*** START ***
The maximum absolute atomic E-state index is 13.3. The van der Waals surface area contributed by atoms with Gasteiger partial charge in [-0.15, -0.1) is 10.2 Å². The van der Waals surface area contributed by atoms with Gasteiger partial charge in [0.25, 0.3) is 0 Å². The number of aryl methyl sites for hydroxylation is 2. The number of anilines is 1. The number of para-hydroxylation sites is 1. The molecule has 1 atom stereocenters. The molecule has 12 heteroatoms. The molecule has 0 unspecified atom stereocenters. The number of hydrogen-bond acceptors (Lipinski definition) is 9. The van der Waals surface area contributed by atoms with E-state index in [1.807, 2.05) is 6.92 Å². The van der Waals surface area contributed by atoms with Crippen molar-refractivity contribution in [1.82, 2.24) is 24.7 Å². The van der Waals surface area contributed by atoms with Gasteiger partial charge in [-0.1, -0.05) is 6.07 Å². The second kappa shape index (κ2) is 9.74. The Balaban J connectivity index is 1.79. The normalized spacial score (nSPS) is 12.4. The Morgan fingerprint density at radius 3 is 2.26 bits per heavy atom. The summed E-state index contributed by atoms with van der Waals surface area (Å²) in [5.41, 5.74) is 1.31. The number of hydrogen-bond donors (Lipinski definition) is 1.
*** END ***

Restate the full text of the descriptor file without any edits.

The maximum absolute atomic E-state index is 13.3. The van der Waals surface area contributed by atoms with Gasteiger partial charge in [-0.15, -0.1) is 10.2 Å². The van der Waals surface area contributed by atoms with Gasteiger partial charge in [0.25, 0.3) is 0 Å². The number of aryl methyl sites for hydroxylation is 2. The number of anilines is 1. The number of para-hydroxylation sites is 1. The molecule has 1 atom stereocenters. The molecule has 12 heteroatoms. The molecule has 0 unspecified atom stereocenters. The number of hydrogen-bond acceptors (Lipinski definition) is 9. The van der Waals surface area contributed by atoms with E-state index in [1.807, 2.05) is 6.92 Å². The van der Waals surface area contributed by atoms with Crippen molar-refractivity contribution in [1.82, 2.24) is 24.7 Å². The van der Waals surface area contributed by atoms with Gasteiger partial charge in [-0.1, -0.05) is 6.07 Å². The second kappa shape index (κ2) is 9.74. The Balaban J connectivity index is 1.79. The normalized spacial score (nSPS) is 12.4. The Morgan fingerprint density at radius 3 is 2.26 bits per heavy atom. The summed E-state index contributed by atoms with van der Waals surface area (Å²) in [5.41, 5.74) is 1.31. The number of hydrogen-bond donors (Lipinski definition) is 1.